At last week’s emergency group meeting, Castor suggested the group delegate a smaller three-person committee to consider making a countywide declaration.

During Monday’s discussion, Castor said the mayors of Chicago, San Francisco and Seattle have said that ordering people to shelter in place early was crucial in avoiding widespread infection. She repeatedly urged the other members to support her plan, which she said was under discussion in Pinellas and St. Petersburg.

They didn’t go along. Overman said she had just seen the draft order less than a half hour before the group’s meeting began. Murman said she wasn’t happy that policy-making had been underway without the group’s knowledge.

Overman agreed with Castor that the county shouldn’t wait to discuss a shelter-in-place order. For that reason, she couldn’t support Murman’s motion, she said, preferring instead to discuss a possible order at Thursday’s meeting.

Answering reporters’ questions after the vote, Miller said he worries about Hillsborough being the only county “on this side of the state” to declare a shelter-in-place policy. He wondered how it could affect commuters from Pasco, Manatee and Pinellas. He said he didn’t want to pursue a piecemeal approach. And county administrator Merrill said such an order would cause an immediate rise in unemployment, which would strain the county’s social services.

But Miller didn’t rule out revisiting a countywide order if the state didn’t act.

Across the bay, leaders were closely tracking Hillsborough’s actions.

Pinellas County Administrator Barry Burton said although Pinellas’ March 13 state of emergency declaration gives him authority to unilaterally issue a stay-in-place order, he said he would prefer the county commission make the call as an elected body.

On Monday, the majority of Pinellas County Commissioners said they supported a shelter in place order that would allow residents to exercise outdoors and keep essential businesses open. The Commission could discuss a proposed order on Thursday.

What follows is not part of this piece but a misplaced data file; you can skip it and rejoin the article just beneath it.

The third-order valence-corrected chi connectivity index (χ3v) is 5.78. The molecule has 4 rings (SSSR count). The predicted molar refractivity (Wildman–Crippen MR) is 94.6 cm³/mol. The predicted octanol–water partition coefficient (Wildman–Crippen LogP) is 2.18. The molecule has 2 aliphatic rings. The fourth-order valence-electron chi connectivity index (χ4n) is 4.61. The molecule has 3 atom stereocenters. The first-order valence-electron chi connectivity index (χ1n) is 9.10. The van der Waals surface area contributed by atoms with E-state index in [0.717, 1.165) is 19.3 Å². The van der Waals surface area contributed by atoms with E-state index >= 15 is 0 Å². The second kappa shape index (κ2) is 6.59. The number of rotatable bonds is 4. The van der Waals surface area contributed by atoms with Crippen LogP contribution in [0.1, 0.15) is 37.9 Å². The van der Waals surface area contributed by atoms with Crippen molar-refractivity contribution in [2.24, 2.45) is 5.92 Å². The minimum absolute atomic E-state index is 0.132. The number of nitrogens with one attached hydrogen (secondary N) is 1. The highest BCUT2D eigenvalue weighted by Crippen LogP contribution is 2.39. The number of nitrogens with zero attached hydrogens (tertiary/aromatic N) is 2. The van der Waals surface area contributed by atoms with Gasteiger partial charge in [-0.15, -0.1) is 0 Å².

Related: Pinellas County expected to discuss shelter in place order, still allow recreation and essential businesses

“That would be something the commission itself should come together and discuss and act on,” Burton said. “That’s a significant issue and I think requires debate from our elected officials.”

Burton stressed the importance of regional consistency.

“People don’t just travel around Tampa, they come here, they commute over there," he said. "The more we can do as a region is important. I think it’s important our messaging is consistent. Not that I’m waiting for them, but I think it’s important for us. We can make our own actions but I don’t want to do it in a vacuum.”

In the region’s second-largest city, St. Petersburg spokeswoman Yolanda Fernandez said no stay-at-home order would likely be made in the immediate future by Mayor Rick Kriseman.

“As they assess the situation and we take a look at the needs and how the city’s responding, the mayor will make any future determinations from that. But right now there’s nothing imminent," she said.

Kriseman later tweeted, urging the governor to issue a shelter-in-place order quickly.

Related: St. Petersburg Mayor Rick Kriseman pushes for statewide stay-at-home order

“Without such an order, St. Petersburg and municipalities across the state are likely to move forward on their own," he said.

Clearwater City Manager Bill Horne said his city has no plans to issue a shelter-in-place order on its own.

Times staff writers Tracey McManus, Josh Solomon, Anastasia Dawson and Kirby Wilson contributed to this report.